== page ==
Here is a poem from Fernando de Herrera, writing in the 16th century at the height of the Spanish Golden Age of culture and economic ascendancy, but he is somewhat less well known than such as Fray Luis, Gongora or Quevedo. This poem is a sonnet describing the effect of the poet’s lover’s eyes on him. The intent is to display poetic technique and mastery of imagery, rhythm and rhyme rather than to evoke real emotion or depth of feeling. But Shakespeare also wrote like this sometimes, so why not?
Yo vi unos bellos ojos, que hirieron…
Fernando de Herrera
Yo vi unos bellos ojos, que hirieron
con dulce flecha un corazón cuitado,
y que para encender nuevo cuidado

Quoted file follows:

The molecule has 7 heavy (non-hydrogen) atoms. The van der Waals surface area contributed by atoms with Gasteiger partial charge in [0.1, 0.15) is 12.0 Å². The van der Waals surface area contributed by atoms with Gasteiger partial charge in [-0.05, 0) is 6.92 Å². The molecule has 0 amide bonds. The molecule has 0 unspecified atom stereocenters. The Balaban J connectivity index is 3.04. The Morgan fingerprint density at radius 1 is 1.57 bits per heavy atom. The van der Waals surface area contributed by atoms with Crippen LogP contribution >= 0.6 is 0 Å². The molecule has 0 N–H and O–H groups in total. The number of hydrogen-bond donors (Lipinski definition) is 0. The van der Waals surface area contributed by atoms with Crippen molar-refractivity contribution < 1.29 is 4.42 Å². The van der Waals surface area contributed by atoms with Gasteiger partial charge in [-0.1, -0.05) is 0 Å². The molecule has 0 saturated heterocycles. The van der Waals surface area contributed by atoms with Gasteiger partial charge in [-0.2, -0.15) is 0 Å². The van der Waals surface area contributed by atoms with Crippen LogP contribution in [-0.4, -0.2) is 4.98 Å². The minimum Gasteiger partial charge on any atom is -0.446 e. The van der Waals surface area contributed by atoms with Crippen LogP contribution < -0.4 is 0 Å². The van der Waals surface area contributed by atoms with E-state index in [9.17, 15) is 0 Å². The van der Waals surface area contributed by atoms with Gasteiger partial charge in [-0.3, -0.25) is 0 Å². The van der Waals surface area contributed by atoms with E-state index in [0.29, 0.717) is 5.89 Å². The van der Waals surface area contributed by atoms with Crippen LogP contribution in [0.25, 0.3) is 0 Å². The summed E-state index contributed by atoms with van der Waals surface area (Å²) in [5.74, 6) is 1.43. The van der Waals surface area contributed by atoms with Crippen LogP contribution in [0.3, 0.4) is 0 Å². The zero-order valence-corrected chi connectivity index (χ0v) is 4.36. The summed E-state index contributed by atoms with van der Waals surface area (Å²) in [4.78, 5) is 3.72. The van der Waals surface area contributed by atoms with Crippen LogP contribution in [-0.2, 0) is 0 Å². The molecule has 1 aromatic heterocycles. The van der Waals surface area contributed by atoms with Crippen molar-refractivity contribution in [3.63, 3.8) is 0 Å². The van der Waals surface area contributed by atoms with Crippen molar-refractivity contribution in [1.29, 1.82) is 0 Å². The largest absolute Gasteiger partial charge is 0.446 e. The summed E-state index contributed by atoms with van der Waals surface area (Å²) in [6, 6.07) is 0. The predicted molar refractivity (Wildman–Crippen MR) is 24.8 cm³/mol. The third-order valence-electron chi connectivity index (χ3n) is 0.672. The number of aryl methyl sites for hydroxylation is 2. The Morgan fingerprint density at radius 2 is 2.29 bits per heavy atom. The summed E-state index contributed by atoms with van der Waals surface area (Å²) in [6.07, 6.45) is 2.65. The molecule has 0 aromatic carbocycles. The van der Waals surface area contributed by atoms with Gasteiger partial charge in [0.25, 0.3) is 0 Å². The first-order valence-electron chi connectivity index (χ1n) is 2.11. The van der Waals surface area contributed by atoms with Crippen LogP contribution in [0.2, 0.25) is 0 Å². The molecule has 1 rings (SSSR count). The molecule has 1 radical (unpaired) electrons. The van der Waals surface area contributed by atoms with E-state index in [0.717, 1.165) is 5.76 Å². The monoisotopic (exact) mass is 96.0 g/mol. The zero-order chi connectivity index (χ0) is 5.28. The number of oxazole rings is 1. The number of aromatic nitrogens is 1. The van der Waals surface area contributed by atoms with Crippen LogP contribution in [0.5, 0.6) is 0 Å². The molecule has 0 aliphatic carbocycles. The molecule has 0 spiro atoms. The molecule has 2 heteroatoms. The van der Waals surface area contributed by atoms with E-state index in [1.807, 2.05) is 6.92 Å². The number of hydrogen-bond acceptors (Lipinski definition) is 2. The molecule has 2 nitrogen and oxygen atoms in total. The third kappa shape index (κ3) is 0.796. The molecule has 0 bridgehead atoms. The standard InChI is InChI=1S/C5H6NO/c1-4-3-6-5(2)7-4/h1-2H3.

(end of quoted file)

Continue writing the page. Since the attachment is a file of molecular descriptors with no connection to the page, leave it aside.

su fuerza toda contra mí pusieron.
Yo vi que muchas veces prometieron
remedio al mal, que sufro no cansado,
y que cuando esperé vello acabado,
poco mis esperanzas me valieron.
Yo veo que se esconden ya mis ojos
y crece mi dolor y llevo ausente
en el rendido pecho el golpe fiero.
Yo veo ya perderse los despojos
y la membrana de mi bien presente
y en ciego engaño de esperanza muero.
The poet is wounded by the beautiful eyes of his lover, as if they were arrows piercing his heart, rendering his hopes for recovery useless. And as his hopes fade, there is nothing left but death, which of course is here equivalent to remaining in love. This is a curious analogy perhaps, as most would consider being in love a desirable state, but it also implies complete loss of control of one’s destiny. A sweet death, perhaps.
The Poetry Dude